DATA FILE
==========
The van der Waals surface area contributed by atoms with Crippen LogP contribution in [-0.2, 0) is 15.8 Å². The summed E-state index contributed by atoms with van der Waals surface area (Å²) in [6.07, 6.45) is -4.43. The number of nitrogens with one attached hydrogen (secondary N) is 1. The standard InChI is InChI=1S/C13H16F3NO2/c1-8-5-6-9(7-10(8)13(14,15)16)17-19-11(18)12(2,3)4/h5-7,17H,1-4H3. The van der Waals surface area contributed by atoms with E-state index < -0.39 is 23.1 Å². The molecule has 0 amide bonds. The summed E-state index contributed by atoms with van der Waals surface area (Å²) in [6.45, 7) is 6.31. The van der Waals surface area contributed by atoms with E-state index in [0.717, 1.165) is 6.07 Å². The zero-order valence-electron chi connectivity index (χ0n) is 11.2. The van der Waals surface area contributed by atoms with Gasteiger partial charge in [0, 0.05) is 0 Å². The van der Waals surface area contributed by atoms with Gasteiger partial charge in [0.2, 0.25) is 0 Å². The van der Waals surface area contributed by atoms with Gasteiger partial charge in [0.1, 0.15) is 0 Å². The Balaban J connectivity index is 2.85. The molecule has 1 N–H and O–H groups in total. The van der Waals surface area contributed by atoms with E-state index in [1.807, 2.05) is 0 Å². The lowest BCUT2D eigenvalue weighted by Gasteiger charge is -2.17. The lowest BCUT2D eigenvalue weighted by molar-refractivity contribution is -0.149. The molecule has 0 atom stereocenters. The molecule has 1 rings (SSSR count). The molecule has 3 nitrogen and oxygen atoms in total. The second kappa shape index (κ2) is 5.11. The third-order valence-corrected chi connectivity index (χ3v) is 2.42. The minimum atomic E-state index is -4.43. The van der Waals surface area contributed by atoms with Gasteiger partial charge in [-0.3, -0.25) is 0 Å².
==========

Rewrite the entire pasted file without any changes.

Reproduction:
The van der Waals surface area contributed by atoms with Crippen LogP contribution in [-0.2, 0) is 15.8 Å². The summed E-state index contributed by atoms with van der Waals surface area (Å²) in [6.07, 6.45) is -4.43. The number of nitrogens with one attached hydrogen (secondary N) is 1. The standard InChI is InChI=1S/C13H16F3NO2/c1-8-5-6-9(7-10(8)13(14,15)16)17-19-11(18)12(2,3)4/h5-7,17H,1-4H3. The van der Waals surface area contributed by atoms with E-state index < -0.39 is 23.1 Å². The molecule has 0 amide bonds. The summed E-state index contributed by atoms with van der Waals surface area (Å²) in [6.45, 7) is 6.31. The van der Waals surface area contributed by atoms with E-state index in [0.717, 1.165) is 6.07 Å². The zero-order valence-electron chi connectivity index (χ0n) is 11.2. The van der Waals surface area contributed by atoms with Gasteiger partial charge in [0, 0.05) is 0 Å². The van der Waals surface area contributed by atoms with Gasteiger partial charge in [0.2, 0.25) is 0 Å². The van der Waals surface area contributed by atoms with Gasteiger partial charge in [0.1, 0.15) is 0 Å². The Balaban J connectivity index is 2.85. The molecule has 1 N–H and O–H groups in total. The van der Waals surface area contributed by atoms with E-state index in [1.807, 2.05) is 0 Å². The lowest BCUT2D eigenvalue weighted by Gasteiger charge is -2.17. The lowest BCUT2D eigenvalue weighted by molar-refractivity contribution is -0.149. The molecule has 0 atom stereocenters. The molecule has 1 rings (SSSR count). The molecule has 3 nitrogen and oxygen atoms in total. The second kappa shape index (κ2) is 5.11. The third-order valence-corrected chi connectivity index (χ3v) is 2.42. The minimum atomic E-state index is -4.43. The van der Waals surface area contributed by atoms with Gasteiger partial charge in [-0.3, -0.25) is 0 Å².